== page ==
We drove over 600 miles on the first day of our Utah camping trip. 600 miles from Southern New Mexico to northern Arizona. That’s about 1000 kilometres. We drove via Carizozzo, Pie town, Magdalena, Socorro, the Petrified National Forest, and Flagstaff, before ending up in Page, Arizona. Page is on the edge of Lake Powell and Glen Canyon – with both Horseshoe Bend and Antelope Canyon within only a few miles.
We wouldn’t normally have driven into Flagstaff on this route, but we had to stop off at REI for a couple of much needed items. We discovered that Dwight’s frame pack, which took him through Peru and to Macchu Picchu, and which also contained two sleeping bags, a couple of headlamps and his camping knife, and our ENO hammock and tree ties, was missing. We realised that we had not seen it since our move in March. Ugh. Yep. Let’s just say that we did not move ourselves….and leave it at that.
Because one of the sleeping bags had a broken zipper, we had already replaced it when we drove through Phoenix on our way back from the Las Vegas trip, and we already had upgraded the headlamps – Dwight had won a Black Diamond headlamp when he placed first in the 15 mile at Jemez Mountain Trail Race, and I had given him a Petzl headlamp last Christmas. But, we still needed to buy a sleeping bag for me, and a replacement folding knife.
I ended up with a Marmot Trestle 15. It is designed to be good until 15 degrees Fahrenheit (-8 Celsius). I have two guiding principles for camping – no one pays me to sleep on the ground anymore and I absolutely detest being cold so I need to have warmth in the bedding department. I will gladly tell you that with the temperature dropping to about 35-40F I was lovely and warm even being lightly dressed. As for the first part, we have excellent sleeping pads. I am only about 3 inches off the ground but I can’t feel it (and that’s all that matters).
Just before we arrived at Page, we stopped at Horsehoe Bend right on sunset. We kind of missed sunset really, arriving well after 8pm. It’s about a .6 mile walk in red sand to the lookout point from the carpark. The lookout was filled with about 150 people, all marveling at the natural beauty of the Lake Powell tributary (it later joins the Colorado River) as it winds its way around such a majestic rock outcrop the size of a mountain. It is hard to capture images which do its magnificence justice.
The second morning we were out of the hotel (our last night in a real bed for 4 nights) by 7am Arizona time. We were a little concerned about making sure that we secured a campsite at King’s Creek campground – they are first come, first served and we weren’t exactly sure how busy it would be. We stopped off for breakfast overlooking the Glen Canyon Dam and Bridge.
The new Navajo Bridge (over Glen Canyon) was built in 1995. One of the engineers on the project was Robert Rabe, Dwight’s grandfather. Bob Rabe was the engineer for bridges all over Arizona, Alaska, California, and Wisconsin. It was the first time Dwight and I had ever seen a bridge he had been an engineer on and it was really special. I didn’t have the chance to meet Dwight’s grandfather as he passed away in 1999. This is one of the last bridges he ever worked on.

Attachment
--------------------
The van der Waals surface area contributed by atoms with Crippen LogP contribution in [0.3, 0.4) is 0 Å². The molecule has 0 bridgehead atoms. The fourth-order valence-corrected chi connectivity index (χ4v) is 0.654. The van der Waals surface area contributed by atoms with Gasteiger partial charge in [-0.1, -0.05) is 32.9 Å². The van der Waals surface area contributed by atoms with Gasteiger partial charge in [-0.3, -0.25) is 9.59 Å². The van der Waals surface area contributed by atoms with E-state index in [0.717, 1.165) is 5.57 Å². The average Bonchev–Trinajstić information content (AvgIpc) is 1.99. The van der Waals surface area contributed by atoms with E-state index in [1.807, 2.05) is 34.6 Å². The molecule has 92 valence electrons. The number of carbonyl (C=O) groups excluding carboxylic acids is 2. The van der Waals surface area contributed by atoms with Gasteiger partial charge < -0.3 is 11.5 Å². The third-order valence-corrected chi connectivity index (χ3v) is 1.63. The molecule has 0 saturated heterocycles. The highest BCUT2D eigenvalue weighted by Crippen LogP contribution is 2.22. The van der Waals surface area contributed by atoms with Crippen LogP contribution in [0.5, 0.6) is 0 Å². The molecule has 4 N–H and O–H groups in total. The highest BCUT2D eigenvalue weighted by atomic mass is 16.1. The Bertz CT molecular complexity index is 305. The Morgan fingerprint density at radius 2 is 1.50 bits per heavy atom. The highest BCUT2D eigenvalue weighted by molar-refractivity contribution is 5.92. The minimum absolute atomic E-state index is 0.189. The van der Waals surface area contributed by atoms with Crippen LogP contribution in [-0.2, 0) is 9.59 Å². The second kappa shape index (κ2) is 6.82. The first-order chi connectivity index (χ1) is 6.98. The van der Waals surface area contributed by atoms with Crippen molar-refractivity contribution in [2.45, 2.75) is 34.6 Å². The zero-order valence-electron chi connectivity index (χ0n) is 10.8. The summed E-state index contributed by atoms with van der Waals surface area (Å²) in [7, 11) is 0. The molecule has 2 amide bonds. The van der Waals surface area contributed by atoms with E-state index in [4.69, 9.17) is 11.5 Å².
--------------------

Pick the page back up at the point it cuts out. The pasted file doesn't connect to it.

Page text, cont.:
We drove up Highway 89 into Utah and had to leave a little team Rabe on the way in.
We drove through Kanab, Utah, by Red Canyon, and saw some arches over the road and hoodoos. Once we entered Dixie National Forest, I was surprised to see so much green – It is alpine desert. As we climbed to over 8000ft and then settled at 7800ft at King’s Creek Campground – I felt myself in awe of the natural beauty and unexpectedness of it all.
We arrived at King’s Creek Campground, driving past Tropic Reservoir where Dwight will start his 50k race on Saturday.
We were happy and satisfied to find about half the campsites vacant and found one shaded by tall thin ponderosa pines in the centre ring of sites at the back of the campground. By dark, there would be no campsites remaining. We would have likely secured a campsite arriving later in the day but we certainly wouldn’t have had much choice.
We set up camp, had some leftover tamales for lunch, and pottered about for a couple of hours. We had a “crew meeting” with Dwight explaining his race plan and roughly what he will need at the aid stations. While his race will have four aid stations, I am only able to meet him at one of them – we talked about how many calories he is aiming to consume each hour, his plan for hydrating during the race and the effort level he is aiming at during each part of the race.
The drive from King’s Creek to Ruby’s Inn is about 6 miles, but it is mostly dirt road. The dust obscures much of your view as cars barrel past. No wetting down roads here. Ruby’s Inn is a mountain town – set up for tourist traffic – and there were dozens of tour buses in addition to the traffic there for the Bryce Canyon Ultras race expo and packet pick up.
The Grand Circle extends from the Grand Canyon to the south, Shiprock in New Mexico, and Capital Reef in the north – about a 250 mile radius. It is an area filled with the highest density of national parks and monuments in the contiguous United States – hence the tour buses. There were quite a number with Chinese characters marking them out as specialist tours for Chinese tourists.